“The drones cost $3.36 an hour to operate, which compares to $250 to $600 an hour for a manned aircraft,” a county policeman from Denver told Bloomberg. “Governments that in the past couldn’t afford helicopters can now afford UAVs,” explained the spokesman for a defense-industry consulting firm. Now, for about the cost of a squad car, a local police department can get a drone.

Should city and county governments nationwide wish to look to drone surveillance as the answer to their budget problem and not know where to turn, the federal government is ready to help. In May, the Department of Homeland Security launched its Air-Based Technologies Program, which will “facilitate and accelerate the adoption” of small, unmanned drones by police and other public safety agencies, positioning DHS as the central point of coordination for private aviation technology manufacturers and police and sheriffs departments nationwide. DHS already runs the nation’s largest fleet of domestic surveillance drones: the Customs and Border Protection Agency has used them to monitor U.S. borders for illegal immigration and drugs since 2005, at a cost of more than $250 million to date, with unimpressive results toward its stated intent. Nonetheless, Homeland Security’s drone program will continue to be well-endowed, and by 2016 it will have the ability to deploy a drone anywhere in domestic airspace within three hours’ time.

The image conjured of a militarized, federally-coordinated surveillance state is augured by the preparations now underway for the 2012 London Olympics. London’s security system will include surface-to-air missile systems, supplemented by drones and coordinated with checkpoints, ground-level scanners, biometric ID cards, and license plate and facial-recognition CCTV systems. In Athens, site of the 2004 Olympics, the police evidently intended to keep the surveillance and security systems in place when the games were finished, and it would seem that only the rampant corruption, poor management, and faulty implementation that plagued the system in the first place prevented police from using it to quash protests earlier this year.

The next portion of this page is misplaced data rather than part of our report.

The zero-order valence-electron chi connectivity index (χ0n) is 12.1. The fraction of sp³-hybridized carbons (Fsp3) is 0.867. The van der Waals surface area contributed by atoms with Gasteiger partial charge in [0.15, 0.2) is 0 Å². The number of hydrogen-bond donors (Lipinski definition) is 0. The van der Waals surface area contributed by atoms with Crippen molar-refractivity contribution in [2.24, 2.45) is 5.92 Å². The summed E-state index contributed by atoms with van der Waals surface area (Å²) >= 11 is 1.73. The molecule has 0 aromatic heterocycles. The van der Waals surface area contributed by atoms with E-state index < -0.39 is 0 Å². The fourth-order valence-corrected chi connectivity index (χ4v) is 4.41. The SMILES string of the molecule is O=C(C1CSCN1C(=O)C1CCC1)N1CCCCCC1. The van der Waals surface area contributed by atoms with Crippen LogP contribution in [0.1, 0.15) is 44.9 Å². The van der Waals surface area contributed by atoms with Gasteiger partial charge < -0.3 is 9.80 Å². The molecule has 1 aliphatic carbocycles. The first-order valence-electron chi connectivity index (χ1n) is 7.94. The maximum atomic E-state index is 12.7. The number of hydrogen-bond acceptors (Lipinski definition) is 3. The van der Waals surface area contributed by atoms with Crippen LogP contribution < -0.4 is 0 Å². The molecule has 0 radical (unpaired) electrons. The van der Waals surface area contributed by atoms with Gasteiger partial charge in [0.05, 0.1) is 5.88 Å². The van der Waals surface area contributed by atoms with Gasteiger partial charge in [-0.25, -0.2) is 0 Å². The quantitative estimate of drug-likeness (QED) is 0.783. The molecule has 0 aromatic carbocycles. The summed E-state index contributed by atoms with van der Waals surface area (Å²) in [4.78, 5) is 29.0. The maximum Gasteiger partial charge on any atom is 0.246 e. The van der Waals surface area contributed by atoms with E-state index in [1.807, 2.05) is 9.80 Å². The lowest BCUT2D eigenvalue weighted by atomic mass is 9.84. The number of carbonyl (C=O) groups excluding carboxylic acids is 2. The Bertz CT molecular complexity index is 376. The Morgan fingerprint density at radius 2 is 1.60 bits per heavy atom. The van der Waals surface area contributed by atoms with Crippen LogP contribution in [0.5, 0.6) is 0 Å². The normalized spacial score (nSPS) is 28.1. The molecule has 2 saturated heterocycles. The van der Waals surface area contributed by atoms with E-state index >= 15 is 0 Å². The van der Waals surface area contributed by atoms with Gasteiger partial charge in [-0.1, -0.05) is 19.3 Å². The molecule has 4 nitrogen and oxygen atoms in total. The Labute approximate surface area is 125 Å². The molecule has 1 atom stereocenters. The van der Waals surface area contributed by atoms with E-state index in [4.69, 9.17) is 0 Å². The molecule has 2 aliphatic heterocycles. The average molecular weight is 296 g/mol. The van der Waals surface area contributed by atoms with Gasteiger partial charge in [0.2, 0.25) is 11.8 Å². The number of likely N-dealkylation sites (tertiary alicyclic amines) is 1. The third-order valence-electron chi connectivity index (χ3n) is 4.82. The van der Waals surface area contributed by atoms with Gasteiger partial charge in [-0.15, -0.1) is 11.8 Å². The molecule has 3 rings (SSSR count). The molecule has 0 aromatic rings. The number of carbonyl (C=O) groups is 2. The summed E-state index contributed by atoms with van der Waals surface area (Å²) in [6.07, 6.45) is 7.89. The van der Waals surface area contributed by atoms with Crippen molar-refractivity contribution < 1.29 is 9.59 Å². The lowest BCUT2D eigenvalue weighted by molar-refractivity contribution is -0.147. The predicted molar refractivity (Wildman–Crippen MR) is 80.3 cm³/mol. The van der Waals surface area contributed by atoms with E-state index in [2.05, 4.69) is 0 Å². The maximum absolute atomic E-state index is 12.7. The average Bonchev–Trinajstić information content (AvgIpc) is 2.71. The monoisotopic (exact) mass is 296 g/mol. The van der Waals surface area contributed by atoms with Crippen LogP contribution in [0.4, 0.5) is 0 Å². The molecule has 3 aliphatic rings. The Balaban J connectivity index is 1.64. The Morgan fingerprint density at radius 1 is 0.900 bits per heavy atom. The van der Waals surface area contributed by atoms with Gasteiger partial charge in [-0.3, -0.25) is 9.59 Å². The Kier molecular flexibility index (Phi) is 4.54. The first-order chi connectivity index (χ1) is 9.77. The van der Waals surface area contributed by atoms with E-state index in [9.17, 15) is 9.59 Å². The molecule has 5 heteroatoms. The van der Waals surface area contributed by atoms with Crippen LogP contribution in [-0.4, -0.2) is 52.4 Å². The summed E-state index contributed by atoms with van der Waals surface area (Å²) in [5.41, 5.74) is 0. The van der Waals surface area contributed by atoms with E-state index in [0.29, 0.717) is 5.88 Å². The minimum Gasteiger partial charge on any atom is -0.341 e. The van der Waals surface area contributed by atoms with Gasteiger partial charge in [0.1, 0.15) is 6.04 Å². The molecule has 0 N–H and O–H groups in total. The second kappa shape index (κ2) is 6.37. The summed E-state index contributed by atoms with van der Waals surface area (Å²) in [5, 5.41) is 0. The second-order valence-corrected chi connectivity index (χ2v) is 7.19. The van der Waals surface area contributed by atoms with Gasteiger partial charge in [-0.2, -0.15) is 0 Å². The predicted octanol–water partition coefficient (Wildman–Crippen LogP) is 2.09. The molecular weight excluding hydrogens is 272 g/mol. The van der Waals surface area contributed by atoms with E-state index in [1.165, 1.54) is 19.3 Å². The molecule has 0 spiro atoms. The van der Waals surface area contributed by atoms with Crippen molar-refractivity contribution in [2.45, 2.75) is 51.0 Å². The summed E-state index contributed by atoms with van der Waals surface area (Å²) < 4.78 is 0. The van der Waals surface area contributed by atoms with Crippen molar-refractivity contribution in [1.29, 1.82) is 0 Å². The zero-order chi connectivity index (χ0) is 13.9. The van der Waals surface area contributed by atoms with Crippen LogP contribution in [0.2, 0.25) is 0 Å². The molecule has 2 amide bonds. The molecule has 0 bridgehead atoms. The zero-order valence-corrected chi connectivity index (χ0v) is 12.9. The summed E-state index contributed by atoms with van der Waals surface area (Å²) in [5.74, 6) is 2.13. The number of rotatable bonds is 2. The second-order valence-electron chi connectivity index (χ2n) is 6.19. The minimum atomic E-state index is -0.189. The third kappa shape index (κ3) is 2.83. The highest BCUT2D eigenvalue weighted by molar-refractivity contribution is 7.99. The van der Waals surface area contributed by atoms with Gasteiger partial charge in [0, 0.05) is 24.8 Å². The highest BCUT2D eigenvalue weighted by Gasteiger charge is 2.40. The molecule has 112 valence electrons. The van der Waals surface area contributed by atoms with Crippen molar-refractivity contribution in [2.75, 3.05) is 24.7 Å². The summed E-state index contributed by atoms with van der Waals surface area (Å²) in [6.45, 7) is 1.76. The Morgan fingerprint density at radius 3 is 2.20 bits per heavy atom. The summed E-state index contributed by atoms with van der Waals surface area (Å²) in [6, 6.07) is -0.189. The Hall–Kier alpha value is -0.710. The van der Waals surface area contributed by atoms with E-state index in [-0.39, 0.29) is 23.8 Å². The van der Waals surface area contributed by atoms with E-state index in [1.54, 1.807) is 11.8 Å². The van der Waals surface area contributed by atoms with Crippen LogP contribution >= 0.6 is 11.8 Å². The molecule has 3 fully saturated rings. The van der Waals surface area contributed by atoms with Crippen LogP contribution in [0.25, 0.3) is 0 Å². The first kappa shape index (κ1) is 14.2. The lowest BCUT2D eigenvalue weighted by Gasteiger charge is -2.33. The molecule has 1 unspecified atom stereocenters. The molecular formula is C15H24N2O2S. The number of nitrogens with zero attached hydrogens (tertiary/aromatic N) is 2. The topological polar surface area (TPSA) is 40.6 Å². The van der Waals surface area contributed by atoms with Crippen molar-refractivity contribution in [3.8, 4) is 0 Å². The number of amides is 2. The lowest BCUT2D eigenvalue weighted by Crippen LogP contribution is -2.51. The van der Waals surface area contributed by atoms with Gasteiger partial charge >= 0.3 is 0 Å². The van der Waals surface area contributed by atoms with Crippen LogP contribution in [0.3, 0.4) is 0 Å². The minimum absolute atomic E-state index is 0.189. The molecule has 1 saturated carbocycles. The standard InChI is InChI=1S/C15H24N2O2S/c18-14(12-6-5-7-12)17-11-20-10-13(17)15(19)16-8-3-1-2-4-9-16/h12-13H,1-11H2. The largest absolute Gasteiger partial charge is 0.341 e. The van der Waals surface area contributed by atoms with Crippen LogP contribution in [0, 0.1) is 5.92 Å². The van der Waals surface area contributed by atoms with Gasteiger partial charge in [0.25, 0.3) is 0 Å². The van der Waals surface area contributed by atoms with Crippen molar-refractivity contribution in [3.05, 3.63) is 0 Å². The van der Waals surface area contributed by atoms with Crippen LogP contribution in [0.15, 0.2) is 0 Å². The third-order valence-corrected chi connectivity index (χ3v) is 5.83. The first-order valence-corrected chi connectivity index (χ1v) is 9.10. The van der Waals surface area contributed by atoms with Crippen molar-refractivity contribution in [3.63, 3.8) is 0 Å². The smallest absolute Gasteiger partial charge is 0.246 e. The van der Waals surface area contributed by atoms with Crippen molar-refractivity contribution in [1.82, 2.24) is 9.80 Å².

Given that the deployment of these surveillance drones is in the works, activists must begin to develop strategies for confronting such a surveillance state, including possibilities for allying or actively collaborating with nontraditional allies across traditional political lines. At one end of the political spectrum, the movement for transparency and oversight is anchored by liberal civil-liberties stalwarts like the ACLU and the Electronic Frontier Foundation, which recently obtained via FOIA request the list of 50 organizations already legally flying drones.

Meanwhile, the topic of domestic drones has recently captured the conservative imagination. In June, when a Twitter user’s misinterpretation of a Fox News story led to a widespread false rumor that the Environmental Protection Agency was using drones to spy on farmers suspected of polluting the water supply, it took only a few days for the story to gain speed, amplified by conservative blogs such as NetRightDaily, then erroneously repeated by Fox News and other outlets; at least four Republican congressmen were demanding answers from the EPA before the story was dispelled.

The fact that such a prospect (true or not) provoked such outrage on the right provides a powerful lesson. Working together across political lines, activists could more powerfully assert the demand for privacy and accountability — and perhaps even take advantage of the existing lax legislation to create DIY robotics to aid in acts of civil disobedience, reporting, or art. While all who are concerned about human rights are surely grateful for activists and reporters focusing on war crimes by U.S. robots of war abroad, don’t let that distract us from organizing and strategizing around the less deadly but more insidious specter of the surveillance state at home that, if left unchecked, will soon be set in motion.

Originally published by Waging Nonviolence.